“I will listen to a complaint, but I will not listen to a complainer.” My husband has adopted this motto for anyone he has the responsibility to lead. He means it too. He is a great leader because he is a good listener, and he is almost always willing to help figure out a solution to valid complaints. But like most people, he is likely going to lock himself in his bedroom or hide behind his desk if he sees a complainer coming. If you want to be heard and taken seriously, you must use wisdom when deciding what hills to die on because even the most patient people don’t want to climb every one of them with you.
Relationships have been forged through fire over the past few years. Lockdowns forced us into smaller groups, and almost 100 percent of the time, those groups, being mostly family, contained people who generally agreed with our way of thinking. I think being constantly surrounded by support and approval and being locked safely away within the confines of our own homes may have stunted our ability to hear and consider disagreement, and it definitely gave people a measure of courage they previously lacked. It is an ill-found bravery that has caused way too many to abandon all filters from their speech. But hear ye, hear ye…. That will NEVER work in a healthy, civilized society. Words are not cheap! “Life and death are in the power of the tongue…” (Proverbs 18:21). Their cost should be carefully considered before they are hap-hazardly tossed into the face of those with whom we disagree.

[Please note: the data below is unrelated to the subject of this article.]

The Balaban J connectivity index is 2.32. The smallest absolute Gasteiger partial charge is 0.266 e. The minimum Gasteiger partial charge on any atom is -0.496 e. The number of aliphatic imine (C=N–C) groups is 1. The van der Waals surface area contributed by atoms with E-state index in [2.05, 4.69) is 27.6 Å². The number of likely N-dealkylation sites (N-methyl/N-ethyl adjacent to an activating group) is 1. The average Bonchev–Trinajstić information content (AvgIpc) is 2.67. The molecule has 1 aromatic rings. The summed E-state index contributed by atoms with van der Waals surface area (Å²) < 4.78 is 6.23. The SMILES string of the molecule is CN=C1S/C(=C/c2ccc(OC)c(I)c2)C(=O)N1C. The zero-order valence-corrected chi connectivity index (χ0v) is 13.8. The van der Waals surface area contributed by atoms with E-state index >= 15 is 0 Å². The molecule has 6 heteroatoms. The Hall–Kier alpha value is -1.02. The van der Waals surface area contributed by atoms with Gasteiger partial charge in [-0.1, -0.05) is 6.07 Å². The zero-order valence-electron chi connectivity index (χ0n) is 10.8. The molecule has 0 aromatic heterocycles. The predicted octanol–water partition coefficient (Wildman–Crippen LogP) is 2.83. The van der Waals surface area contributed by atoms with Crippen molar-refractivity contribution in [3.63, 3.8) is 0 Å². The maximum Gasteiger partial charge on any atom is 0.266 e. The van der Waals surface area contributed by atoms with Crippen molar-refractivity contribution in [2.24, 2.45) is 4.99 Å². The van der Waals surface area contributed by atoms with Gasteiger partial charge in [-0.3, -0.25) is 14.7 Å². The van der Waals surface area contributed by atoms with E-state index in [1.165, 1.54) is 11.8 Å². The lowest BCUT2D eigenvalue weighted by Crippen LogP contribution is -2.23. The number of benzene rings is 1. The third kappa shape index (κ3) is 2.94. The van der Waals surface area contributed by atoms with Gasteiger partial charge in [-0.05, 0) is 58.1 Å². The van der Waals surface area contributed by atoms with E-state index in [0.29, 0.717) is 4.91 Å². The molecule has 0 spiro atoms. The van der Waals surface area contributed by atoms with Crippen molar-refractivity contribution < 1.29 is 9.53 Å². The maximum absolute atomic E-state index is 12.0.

People did not follow Abraham Lincoln simply because he said pretty words. They followed him because by the time he said those words, the masses had already witnessed his life lived with integrity, and they knew his words matched his actions. They could believe he would follow through on what he said because they had consistently seen him do it in the past. That’s what made them willing to follow him. Even Jesus said, in John 10, when the people were ready to stone Him to death because He claimed to be God, “Don’t believe me unless I carry out my Father’s work. But if I do this work, believe…” He knew his actions would back up his claim. Those are always the people whose words have the strongest impact. If words and actions don’t match, words will have no influence. If they are used too frequently, the speaker begins to sound like Charlie Brown’s teacher, (“WHAA...WHAA...WHAA,”), and they lose their value.
Use wisdom when choosing words. Use restraint when choosing causes. And let a life lived with integrity back you up when you speak. If you can’t do all those things, shhhhhhhhhh.